According to the China precept on diagnosis and treatment of novel coronavirus pneeumoia (Revised criteria, fifth edition), COVID-19 patients with severe respiratory distress (respiratory rate ≥ 30 breaths/min), hypoxemia oxyhemoglobin saturation ≤ 93%, partial pressure of arterial oxygen (PaO2)/oxygen saturation (SpO2) ≤ 300 mmHg, respiratory failure, shock, and multiple organ dysfunction syndrome was defined as severe COVID-19 infection [7].

The present study was approved by the Institutional Ethical Committee of Baoji Central Hospital. Verbal and written informed consents were obtained from all COVID-19 patients and/or their family members.

Statistical analysis

Statistical analysis was performed using SPSS version 25.0 (IBM Corporation, Armonk, NY, USA) for Windows (Microsoft Corporation, Redmond, WA, USA). Continuous variables are expressed as mean ± standard deviation (SD) and were compared using the Student’s t test. Categorical variables are presented as proportions and percentages. Categorical variables were compared using the chi-squared test and rank sum test, respectively. Differences with P < 0.05 (two-sided) was considered to be statistically significant.

Results

Epidemiological characteristics of COVID-19 patients

A total of 13 patients with COVID-19 infection (7 male and 6 female; sex ratio 1:1.17; mean age [± SD] age, 49.54 ± 10.85 years [range 27–71 years]) were examined. Most patients were employees or farmers, and had a history of travel to or from Wuhan, or other cities in Hubei province within the preceding 2 weeks. Patients out of Wuhan or Hubei province, most COVID-19 cases were second-generation human-to-human transmissions. Disease duration ranged from 3 to 11 days, mean 6.23 ± 2.42 days (initial onset to confirmation of infection with 2019-nCoV). Most patients, who were from Wuhan or Hubei, were diagnosed with mild COVID-19 infection (Table 1).

Table 1 Epidemiological characteristics of COVID-19 patients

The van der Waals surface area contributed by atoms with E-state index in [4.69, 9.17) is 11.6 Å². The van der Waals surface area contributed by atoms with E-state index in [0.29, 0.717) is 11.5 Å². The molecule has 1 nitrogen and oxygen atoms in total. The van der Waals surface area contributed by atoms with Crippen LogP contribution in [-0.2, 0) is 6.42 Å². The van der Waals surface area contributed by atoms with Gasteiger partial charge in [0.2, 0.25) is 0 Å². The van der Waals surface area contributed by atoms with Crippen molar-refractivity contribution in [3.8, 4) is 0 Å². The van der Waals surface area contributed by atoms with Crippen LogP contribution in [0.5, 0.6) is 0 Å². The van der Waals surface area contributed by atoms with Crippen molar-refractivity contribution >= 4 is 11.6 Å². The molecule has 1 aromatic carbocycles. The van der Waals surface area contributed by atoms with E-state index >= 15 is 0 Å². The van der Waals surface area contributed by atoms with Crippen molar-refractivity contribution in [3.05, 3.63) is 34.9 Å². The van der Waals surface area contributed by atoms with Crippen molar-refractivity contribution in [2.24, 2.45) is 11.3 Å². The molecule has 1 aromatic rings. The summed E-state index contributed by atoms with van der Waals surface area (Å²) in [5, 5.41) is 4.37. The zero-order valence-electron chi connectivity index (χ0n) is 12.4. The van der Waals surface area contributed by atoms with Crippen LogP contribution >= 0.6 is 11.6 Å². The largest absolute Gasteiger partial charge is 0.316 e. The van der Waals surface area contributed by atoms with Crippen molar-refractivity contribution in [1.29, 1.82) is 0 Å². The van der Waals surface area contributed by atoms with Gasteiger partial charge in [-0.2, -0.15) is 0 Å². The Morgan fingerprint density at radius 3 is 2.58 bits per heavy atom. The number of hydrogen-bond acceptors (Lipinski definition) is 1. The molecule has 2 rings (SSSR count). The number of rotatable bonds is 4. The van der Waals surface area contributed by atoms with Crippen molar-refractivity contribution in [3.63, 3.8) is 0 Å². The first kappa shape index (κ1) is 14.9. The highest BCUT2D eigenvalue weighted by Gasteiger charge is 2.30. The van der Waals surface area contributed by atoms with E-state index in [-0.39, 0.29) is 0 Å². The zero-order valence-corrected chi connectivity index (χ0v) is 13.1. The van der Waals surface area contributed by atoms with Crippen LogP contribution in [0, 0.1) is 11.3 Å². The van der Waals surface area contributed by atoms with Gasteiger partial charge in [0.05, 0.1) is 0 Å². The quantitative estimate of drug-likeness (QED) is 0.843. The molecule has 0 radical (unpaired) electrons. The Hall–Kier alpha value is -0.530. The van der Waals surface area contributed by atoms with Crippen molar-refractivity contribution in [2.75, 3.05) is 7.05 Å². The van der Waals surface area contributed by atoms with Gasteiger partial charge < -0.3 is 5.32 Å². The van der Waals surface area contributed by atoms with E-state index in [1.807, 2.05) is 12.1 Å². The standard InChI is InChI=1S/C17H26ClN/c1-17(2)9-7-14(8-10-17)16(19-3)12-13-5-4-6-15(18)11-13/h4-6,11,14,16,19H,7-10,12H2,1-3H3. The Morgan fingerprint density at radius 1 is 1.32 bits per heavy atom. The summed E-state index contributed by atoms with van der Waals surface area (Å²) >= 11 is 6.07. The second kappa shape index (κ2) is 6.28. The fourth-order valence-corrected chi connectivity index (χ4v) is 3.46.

In those with mild COVID-19 infection, there was no difference in sex; most severe COVID-19 cases were male; however, this difference was not statistically significant (P > 0.05) (Table 2). There were also no differences in age and disease duration between the mild and severe COVID-19 cases (all P > 0.05) (Table 3).

Table 2 Gender characteristics of different severity of COVID-19
Table 3 Ages and diagnosis time in different severity of COVID-19 cases

Characteristics of clinical symptoms in COVID-19 patients

All COVID-19 patients exhibited symptoms of cough, and most had a moderate degree of fever (38.0–39.0 °C); however, two did not exhibit fever. Most of those infected with COVID-19 and exhibited fever varying from 1 to 9 days (mean 3.09 ± 3.21 days), and persisting 4 to 11 days (mean 7.55 ± 3.08 days). Fever was not the only screening criterion for COVID-19 infection. Almost one-half of COVID-19 patients exhibited expectoration, fatigue, and gastrointestinal symptoms such as anorexia, nausea, vomiting, and diarrhea. One of the COVID-19 patients experienced dyspnea and pharyngalgia. Most patients’ oxyhemoglobin saturation (90–98% [mean 95.77 ± 2.74%) and oxygenation index (203–462 mmHg [mean 324.11 ± 96.20 mmHg]) were decreased in the early period of 2019-nCoV infection.

More than one-half of patients infected by COVID-19 had one to three concomitant diseases, such as hypertension, diabetes, and/or cerebral infarction. One patient exhibited acute mental disorder; as such, devoting attention both physiological and mental disorders in COVID-19 patients is important (Table 4).

Table 4 Clinical symptoms and concomitant diseases in COVID-19 patients

Characteristics of clinical symptoms and severity of COVID-19 patients

Cough and fever were common clinical manifestations of COVID-19. There were no differences between mild and severe cases; however, a few patients with mild COVID-19 disease did not exhibit fever. Severe COVID-19 cases were more likely to experience expectoration and fatigue; however, the difference was not statistically significant (all P > 0.05). Oxyhemoglobin saturation and oxygenation were both sensitive indices for identification of mild and severe COVID-19 (all P < 0.05). Patients with severe COVID-19 were significantly more likely to exhibit hypoxia and respiratory distress (Table 5).

Table 5 Clinical symptoms in different severity of COVID-19 cases

The present study also confirmed that patients with concomitant diseases were more likely to deteriorate in the early stages of COVID-19 infection (P < 0.05) (Table 6).

Table 6 Concomitant diseases in different severity of COVID-19 cases

Clinical biomedical characteristics of COVID-19 patients